The play, despite the ridiculous humans, does deal with some extremely serious themes: privilege, class warfare, the ethics of consumerism, what is means to be “human,” and the “Frankenstein” question, raised in a million sci-fi / horror stories…Just because we CAN do something, does it mean that we SHOULD do it? One of the more horrifying elements of this tale is the mindset at play in the second act, in which the scientists who create the robots decide that they are going to change how the robots are created. Instead of UNIVERSAL robots, which are all alike, they decide that they’re going to start manufacturing REGIONAL robots, with different skin tones and facial features, and then PROGRAM the robots to HATE robots that don’t look like themselves. The scientists argue that this will help stop the robots from organizing and coming together to overthrow their human creators. If they can convince them to hate each other, the argument goes, they’ll always be isolated and subservient… (It’s shocking, a hundred years later, how this “divide and conquer” strategy still seems to be working…)
Whether read as just cartoony melodrama or analyzed for it’s not-so-hidden political satire and philosophical conundrums, R.U.R. is still a great tale. It’s short, odd, funny at times, tense, and meaningful, AND it’s an important part of science-fiction history. This play still has as much to say today as it did just before World War II. The digital copy that I bought was less than a dollar, (SUPER CHEAP!) and it came with some interesting notes on Capek and the context in which the play was written. (It also has a couple of typos---although what do you expect for a book that costs less than a buck???) I’m going to give this one a big thumbs up! I was just as entertained by the play at 47 years old as I was when I read it at 17 or 18, and that hasn’t held true for everything I’ve re-read! So, if you’re a fan of theater, especially Absurdist or Surrealist drama, or if you’re a fan of science fiction and have an interest in the historical roots of the genre, OR if you’re socially engaged and interested in a serious contemplation of class stratification, slavery, and the tools of propaganda, I can recommend this play as applicable to all of those interests! Plus, like I said, it’s just GOOD, remarkably entertaining,…falling somewhere between Westworld, The World’s End, and a Monty Python skit! (Chew on THAT recommendation for a bit!)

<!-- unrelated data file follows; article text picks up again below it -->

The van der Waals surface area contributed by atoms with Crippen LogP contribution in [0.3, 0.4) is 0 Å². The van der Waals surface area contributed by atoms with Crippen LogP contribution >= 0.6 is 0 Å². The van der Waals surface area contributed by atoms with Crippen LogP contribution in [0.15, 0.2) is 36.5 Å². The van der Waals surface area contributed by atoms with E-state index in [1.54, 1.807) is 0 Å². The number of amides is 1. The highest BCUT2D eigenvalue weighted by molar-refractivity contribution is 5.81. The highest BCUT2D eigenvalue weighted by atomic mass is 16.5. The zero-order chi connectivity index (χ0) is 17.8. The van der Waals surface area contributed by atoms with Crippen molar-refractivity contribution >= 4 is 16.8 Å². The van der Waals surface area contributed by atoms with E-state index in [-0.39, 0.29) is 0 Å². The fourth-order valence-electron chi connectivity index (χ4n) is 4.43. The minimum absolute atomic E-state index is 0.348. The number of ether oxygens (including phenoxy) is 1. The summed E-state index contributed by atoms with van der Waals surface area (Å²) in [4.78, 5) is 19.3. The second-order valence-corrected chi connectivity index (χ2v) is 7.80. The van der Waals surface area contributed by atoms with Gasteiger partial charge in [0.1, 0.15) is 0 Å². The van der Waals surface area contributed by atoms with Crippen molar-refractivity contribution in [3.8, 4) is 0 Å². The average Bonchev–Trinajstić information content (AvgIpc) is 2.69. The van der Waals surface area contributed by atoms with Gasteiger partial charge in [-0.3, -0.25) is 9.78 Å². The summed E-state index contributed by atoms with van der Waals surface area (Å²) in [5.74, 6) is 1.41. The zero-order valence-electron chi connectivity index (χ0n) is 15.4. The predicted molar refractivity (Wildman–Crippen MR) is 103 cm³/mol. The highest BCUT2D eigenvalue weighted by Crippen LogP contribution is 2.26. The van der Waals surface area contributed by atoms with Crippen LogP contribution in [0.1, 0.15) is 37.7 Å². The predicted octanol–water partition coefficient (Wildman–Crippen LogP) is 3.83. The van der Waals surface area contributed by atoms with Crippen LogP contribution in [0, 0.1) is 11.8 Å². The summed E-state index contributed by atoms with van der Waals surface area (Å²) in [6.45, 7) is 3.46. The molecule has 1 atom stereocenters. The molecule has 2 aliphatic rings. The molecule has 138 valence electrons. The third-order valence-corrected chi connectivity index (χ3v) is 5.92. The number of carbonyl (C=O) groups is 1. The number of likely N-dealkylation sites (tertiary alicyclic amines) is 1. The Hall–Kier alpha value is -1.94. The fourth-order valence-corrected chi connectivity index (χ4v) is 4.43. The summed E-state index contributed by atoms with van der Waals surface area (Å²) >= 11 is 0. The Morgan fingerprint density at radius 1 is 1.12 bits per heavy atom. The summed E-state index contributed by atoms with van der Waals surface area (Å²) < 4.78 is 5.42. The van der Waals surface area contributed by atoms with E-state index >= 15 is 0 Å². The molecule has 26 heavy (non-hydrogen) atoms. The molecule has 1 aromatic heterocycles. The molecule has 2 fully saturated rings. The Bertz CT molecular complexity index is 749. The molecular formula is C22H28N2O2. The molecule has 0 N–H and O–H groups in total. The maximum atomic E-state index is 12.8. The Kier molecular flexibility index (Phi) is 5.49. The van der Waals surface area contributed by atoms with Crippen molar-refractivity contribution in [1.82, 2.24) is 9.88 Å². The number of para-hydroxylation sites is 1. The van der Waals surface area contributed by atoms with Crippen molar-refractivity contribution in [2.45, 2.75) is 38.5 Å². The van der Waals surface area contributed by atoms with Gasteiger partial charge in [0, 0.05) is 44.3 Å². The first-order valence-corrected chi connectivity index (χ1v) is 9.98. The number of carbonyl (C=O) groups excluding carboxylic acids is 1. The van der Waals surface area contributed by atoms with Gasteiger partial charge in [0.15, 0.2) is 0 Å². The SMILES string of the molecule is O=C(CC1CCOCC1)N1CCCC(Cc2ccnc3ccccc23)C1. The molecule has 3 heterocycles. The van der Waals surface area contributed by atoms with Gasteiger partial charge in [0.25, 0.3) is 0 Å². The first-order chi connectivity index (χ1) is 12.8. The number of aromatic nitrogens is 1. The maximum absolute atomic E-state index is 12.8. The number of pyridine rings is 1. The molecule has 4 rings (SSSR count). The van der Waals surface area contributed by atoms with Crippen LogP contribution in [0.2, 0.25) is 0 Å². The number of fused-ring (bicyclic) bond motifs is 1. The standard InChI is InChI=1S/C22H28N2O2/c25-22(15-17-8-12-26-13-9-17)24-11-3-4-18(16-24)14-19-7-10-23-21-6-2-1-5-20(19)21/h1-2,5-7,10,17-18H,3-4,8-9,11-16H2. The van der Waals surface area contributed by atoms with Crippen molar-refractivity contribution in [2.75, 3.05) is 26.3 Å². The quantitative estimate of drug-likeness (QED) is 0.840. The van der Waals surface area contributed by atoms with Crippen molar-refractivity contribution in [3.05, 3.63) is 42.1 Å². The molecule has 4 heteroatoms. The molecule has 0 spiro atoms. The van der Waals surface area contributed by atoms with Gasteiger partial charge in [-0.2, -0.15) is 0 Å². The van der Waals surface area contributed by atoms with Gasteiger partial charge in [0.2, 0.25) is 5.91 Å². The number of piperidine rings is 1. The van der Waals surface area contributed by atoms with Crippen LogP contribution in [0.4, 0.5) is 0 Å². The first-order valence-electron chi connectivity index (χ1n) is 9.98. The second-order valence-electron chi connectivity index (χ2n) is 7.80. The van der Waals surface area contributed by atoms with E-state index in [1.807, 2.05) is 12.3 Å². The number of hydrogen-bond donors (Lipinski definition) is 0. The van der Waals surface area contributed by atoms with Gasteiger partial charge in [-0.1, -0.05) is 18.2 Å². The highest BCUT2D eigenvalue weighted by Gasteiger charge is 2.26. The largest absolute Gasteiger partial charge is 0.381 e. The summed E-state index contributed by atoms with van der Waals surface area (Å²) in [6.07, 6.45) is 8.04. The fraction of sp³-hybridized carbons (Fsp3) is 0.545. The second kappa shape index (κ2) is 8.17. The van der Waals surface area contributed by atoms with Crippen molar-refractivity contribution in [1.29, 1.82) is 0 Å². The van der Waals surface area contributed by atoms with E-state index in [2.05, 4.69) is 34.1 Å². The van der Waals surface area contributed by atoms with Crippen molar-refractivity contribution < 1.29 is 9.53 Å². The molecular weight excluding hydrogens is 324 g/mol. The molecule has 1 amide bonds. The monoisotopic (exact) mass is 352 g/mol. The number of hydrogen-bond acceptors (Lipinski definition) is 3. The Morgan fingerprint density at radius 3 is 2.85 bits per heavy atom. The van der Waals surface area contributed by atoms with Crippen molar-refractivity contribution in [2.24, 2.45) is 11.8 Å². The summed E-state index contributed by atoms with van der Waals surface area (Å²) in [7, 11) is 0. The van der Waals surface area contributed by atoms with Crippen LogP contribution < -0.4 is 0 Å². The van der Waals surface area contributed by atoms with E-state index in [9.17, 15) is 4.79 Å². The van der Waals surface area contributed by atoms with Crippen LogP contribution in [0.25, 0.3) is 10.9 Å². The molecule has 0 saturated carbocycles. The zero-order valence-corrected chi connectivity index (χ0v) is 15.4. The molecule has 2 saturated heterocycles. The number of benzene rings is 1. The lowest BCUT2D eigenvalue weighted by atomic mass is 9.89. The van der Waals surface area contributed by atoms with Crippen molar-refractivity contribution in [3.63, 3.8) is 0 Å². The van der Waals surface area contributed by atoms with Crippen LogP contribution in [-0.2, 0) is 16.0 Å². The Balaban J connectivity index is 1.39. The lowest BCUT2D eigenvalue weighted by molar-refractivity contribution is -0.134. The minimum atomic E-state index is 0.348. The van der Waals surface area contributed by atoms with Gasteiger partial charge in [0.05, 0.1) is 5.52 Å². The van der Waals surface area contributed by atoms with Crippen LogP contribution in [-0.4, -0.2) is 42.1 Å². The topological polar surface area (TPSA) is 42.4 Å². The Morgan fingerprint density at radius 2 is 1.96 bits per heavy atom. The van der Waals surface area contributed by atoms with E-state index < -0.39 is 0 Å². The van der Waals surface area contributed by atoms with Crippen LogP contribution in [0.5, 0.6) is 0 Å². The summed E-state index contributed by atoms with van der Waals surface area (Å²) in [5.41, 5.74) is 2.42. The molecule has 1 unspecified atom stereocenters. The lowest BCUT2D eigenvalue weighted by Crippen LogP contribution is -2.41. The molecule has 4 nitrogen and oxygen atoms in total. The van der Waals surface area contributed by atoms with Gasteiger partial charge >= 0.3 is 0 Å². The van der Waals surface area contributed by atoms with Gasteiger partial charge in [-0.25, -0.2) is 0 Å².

---Richard F. Yates
(Primitive Thoughtician and Holy Fool)